This act also got me thinking that the Cardinals are going to do this. They’re going to win the World Series and this is going to be one of those years where I didn’t catch greatness or destiny as it was taking place. I turned my head and missed one of the most magical runs in recent history–a run that started when the summer was waning and the days were still longer.

Sometimes in sports it’s easy to miss something like this because we don’t believe in every player following a path he was meant to follow when he was created. I believe that this performance was coded into Pujols’ DNA and was meant to be one more glimpse into what is one of the most incredible careers we have witnessed across any sport.

World Series Game One

[Box Score]

[C70 At the Bat] [Dallas Morning News] [ESPN Dallas]

I turned the game on last night for a while because baseball history was being made. Everyone remembers a moment from game one of every World Series.

For me, that moment was finding out that Arthur Rhodes was being paid a measly $1,000 dollars by the St. Louis Cardinals and $1.1 million by the Texas Rangers. The same Arthur Rhodes who we hung with in the Diamond Club in Cincinnati. The same Arthur “Bad Man” Rhodes who I told you the Reds would suffer a swoon from the loss of.

Twenty year Major League career, and now here he protecting a one run lead with two down in the 8th inning and Josh Hamilton at the plate. His stuff looked the same to me as it always has–call me crazy but it did. He got Josh Hamilton to fist one into center and he walked off the field in a World Series game for the first time in his life. He would get credit for the hold and I would wonder exactly why the Rangers wouldn’t have hung onto a left-handed lethal weapon like this. Why is a guy like this expendable at any point on a team like the Rangers? Especially when think about the principle that you’re paying his salary to beat you.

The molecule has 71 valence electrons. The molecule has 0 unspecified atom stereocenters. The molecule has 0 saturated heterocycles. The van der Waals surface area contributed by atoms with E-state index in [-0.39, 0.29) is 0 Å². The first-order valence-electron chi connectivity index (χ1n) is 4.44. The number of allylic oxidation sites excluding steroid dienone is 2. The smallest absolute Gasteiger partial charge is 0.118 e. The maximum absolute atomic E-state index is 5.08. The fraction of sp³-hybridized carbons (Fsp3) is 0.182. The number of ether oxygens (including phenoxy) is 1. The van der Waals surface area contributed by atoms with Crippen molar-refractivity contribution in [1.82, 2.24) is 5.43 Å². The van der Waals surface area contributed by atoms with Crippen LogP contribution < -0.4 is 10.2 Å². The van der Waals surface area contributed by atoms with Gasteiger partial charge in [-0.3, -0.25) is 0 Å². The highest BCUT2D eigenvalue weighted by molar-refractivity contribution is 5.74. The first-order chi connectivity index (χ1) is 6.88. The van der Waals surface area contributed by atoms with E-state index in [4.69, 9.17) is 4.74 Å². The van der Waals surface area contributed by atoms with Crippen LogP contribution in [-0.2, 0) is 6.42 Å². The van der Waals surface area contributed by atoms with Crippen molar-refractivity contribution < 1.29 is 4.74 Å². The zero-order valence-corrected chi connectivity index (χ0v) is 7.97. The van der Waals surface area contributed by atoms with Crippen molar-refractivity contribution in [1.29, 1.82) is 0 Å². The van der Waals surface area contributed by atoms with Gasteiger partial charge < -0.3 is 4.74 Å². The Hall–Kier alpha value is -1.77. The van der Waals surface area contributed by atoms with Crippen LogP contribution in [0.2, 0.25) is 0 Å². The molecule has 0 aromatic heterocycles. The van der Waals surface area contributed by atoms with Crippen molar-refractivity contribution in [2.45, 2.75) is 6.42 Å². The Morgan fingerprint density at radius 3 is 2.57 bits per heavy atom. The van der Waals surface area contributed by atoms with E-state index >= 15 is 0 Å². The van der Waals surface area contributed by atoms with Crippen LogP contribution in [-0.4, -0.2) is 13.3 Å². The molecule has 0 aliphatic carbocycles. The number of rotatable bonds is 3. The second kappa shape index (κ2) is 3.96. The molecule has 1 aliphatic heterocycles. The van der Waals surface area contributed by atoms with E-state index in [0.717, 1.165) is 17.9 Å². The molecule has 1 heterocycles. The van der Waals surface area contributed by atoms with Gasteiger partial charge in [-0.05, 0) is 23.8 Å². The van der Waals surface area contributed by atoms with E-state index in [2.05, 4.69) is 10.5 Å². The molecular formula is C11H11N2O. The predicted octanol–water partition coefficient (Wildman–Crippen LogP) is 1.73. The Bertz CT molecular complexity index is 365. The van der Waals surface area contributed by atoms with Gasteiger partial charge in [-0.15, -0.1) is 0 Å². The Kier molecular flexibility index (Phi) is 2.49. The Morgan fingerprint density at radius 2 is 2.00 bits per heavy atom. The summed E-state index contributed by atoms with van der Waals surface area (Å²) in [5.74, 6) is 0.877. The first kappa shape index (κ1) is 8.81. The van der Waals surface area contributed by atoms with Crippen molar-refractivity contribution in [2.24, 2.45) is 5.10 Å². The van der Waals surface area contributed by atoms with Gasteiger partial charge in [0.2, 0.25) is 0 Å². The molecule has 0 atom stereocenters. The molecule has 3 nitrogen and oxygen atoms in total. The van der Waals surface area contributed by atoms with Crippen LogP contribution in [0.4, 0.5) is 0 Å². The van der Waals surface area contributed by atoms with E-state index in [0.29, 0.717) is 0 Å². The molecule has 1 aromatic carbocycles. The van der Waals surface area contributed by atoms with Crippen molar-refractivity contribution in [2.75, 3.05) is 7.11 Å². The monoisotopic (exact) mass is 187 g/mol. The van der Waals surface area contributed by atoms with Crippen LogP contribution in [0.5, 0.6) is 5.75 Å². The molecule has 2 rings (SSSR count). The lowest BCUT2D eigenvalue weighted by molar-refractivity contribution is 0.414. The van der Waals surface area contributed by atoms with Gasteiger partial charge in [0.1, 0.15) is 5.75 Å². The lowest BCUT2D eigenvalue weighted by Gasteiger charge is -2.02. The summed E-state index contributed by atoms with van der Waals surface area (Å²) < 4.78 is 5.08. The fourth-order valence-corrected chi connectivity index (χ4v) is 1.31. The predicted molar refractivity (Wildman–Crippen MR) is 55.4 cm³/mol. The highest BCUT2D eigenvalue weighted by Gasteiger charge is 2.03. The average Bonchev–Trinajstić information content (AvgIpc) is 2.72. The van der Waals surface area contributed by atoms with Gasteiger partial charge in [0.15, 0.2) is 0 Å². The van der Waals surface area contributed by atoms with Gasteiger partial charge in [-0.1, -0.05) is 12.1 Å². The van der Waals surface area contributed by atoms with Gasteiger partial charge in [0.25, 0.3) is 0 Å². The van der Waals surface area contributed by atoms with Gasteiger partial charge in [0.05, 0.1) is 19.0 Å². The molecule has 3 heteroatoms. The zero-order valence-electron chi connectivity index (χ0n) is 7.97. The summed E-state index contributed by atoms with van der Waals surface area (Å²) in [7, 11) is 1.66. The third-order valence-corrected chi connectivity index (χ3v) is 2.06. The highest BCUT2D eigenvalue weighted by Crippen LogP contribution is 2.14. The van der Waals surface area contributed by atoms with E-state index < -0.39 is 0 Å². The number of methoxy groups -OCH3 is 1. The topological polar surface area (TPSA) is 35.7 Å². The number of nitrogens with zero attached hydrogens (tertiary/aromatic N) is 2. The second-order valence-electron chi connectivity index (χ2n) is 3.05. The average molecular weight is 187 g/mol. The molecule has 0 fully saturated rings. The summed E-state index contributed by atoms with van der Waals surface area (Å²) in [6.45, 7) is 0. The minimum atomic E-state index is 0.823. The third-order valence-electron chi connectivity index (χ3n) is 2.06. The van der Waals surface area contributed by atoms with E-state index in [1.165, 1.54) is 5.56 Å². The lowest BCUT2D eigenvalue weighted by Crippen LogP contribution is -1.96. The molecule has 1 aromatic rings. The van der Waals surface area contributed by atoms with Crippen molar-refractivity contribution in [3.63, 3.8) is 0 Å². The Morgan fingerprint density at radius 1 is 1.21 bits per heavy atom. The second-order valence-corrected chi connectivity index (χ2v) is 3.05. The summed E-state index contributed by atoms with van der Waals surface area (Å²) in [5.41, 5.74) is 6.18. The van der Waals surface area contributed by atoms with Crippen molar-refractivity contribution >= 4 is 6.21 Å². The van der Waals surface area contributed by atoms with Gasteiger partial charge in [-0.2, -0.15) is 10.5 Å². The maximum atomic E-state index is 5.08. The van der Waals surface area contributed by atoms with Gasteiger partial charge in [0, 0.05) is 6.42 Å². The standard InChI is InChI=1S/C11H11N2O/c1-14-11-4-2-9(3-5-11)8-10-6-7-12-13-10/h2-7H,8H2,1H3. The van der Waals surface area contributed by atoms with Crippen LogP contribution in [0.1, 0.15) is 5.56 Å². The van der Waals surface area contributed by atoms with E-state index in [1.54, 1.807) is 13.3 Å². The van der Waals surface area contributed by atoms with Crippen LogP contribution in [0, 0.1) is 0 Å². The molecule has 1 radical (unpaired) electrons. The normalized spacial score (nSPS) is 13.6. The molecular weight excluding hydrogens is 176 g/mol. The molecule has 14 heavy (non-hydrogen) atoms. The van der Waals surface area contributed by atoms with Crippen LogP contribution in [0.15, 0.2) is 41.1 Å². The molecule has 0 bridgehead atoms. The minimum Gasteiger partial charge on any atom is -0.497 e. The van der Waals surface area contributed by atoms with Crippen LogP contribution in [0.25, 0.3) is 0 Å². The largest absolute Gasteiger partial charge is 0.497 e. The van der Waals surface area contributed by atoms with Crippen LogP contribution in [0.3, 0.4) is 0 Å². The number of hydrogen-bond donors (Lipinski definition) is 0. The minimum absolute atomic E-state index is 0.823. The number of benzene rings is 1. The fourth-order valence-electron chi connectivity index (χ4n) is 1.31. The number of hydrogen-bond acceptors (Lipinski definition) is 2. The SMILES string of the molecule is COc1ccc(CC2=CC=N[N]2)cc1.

The Cardinals kept rolling and I would like to say I was surprised. But I really wasn’t. They’re probably going to win this series and continue to wreck everything I have in the way of predictions this postseason. I would almost bet my life that the Rangers win tonight in St. Louis and even this series at 1-1 heading back to Texas.

I think we’re all having a hard time processing what these Cardinals are. They’re a team with one big time pitcher, a great bullpen, and guys like Allen Craig and Lance Berkman are getting big hits to win the game. They’re built around the greatest player of our generation and a lot of patient hitters who have been taught to let the game come to them instead of being built on trying to make something happen. And we’re talking about this because it’s really working.

Your 2011 World Series Prediction Post

St. Louis Cardinals vs. Texas Rangers

I will admit up front, these are two teams that leave me scrambling to find a reason to care about the Fall Classic. Other than the good old adage that “it’s baseball and I love it, and it’s American for me to be informed and watch” these are not two teams that captivate me all that much.

Along with the rest of America, these Cardinals slipped into the series after sliding past heavyweights like the Phillies and Brewers. It was about as unlikely of a situation as you could have ever asked for. But look at the 2006 Cardinals that won the whole damn thing under Tony LaRussa. They had 83 regular season wins. No one had them rolling through the postseason and into the playoffs either that year. By the time that World Series rolled around, I knew that Albert Pujols was destined to get his ring.